One of the things which will help any student improve their coding is doing. The issue is that this can be rather abstract a lot of the time. For the more mathematically inclined project euler can be good. However this generally is cart before horse territory. If you can't write an if statement you can't ask questions. If you can't write a loop you can't repeat sections of code. And if you have no way of checking yourself, you have no way of finding out what you know.
Using these questions and what happens if I get stuck?
I would recommend starting at the beginning of the list and working your way down.
learn x in y minutes (Python3) is an excellent guide to the syntax of programming languages, including Python. Your first step when stuck should be here.
When starting out at programming it can be hard to understand why the computer is so strict.
I understand what I mean, why can't the silly computer!
Here's a checklist of things we can do.
- Have we written the instructions the computer expects? Check again a crib sheet such as learn x in y minutes (Python3).
- Check for spelling mistakes. print is not the same as pirnt.
- Are the variable names we use identical everywhere? Name, NAME, name are NOT the same thing!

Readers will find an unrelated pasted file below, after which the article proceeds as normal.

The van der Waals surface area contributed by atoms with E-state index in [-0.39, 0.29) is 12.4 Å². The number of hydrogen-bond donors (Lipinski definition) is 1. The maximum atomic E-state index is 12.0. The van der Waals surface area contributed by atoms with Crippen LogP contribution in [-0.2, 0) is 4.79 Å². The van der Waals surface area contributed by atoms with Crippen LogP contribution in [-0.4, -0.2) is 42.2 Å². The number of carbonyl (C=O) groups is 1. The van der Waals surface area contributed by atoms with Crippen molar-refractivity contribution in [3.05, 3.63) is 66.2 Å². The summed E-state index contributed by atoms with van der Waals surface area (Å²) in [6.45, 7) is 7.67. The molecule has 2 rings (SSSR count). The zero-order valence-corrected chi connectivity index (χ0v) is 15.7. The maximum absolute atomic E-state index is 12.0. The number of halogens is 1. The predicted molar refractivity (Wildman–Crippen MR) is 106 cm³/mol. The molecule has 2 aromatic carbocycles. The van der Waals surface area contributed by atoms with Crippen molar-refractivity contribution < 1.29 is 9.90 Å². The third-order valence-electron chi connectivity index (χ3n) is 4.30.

- Have we closed all brackets we have opened?
- Make sure you're using a good text editor for coding. Tabs and spaces are not the same in python and you will confuse the computer. I would recommend using Pycharm or Jupyter.
- If the code runs what does the error message say? Look at the line number it mentioned. Go check!
- Step through your code (pythontutor.com_ is very good at this). Look at variable contents. Do they change like you expect them to?
- Use the rubber duck method! Explain out loud the problem to the rubber duck on top of your computer monitor (it is there, promise!). Often when we explain a problem we figure out the answer.
- Google what your error is. Try to understand the answers to other people's problems. Do they apply to yours?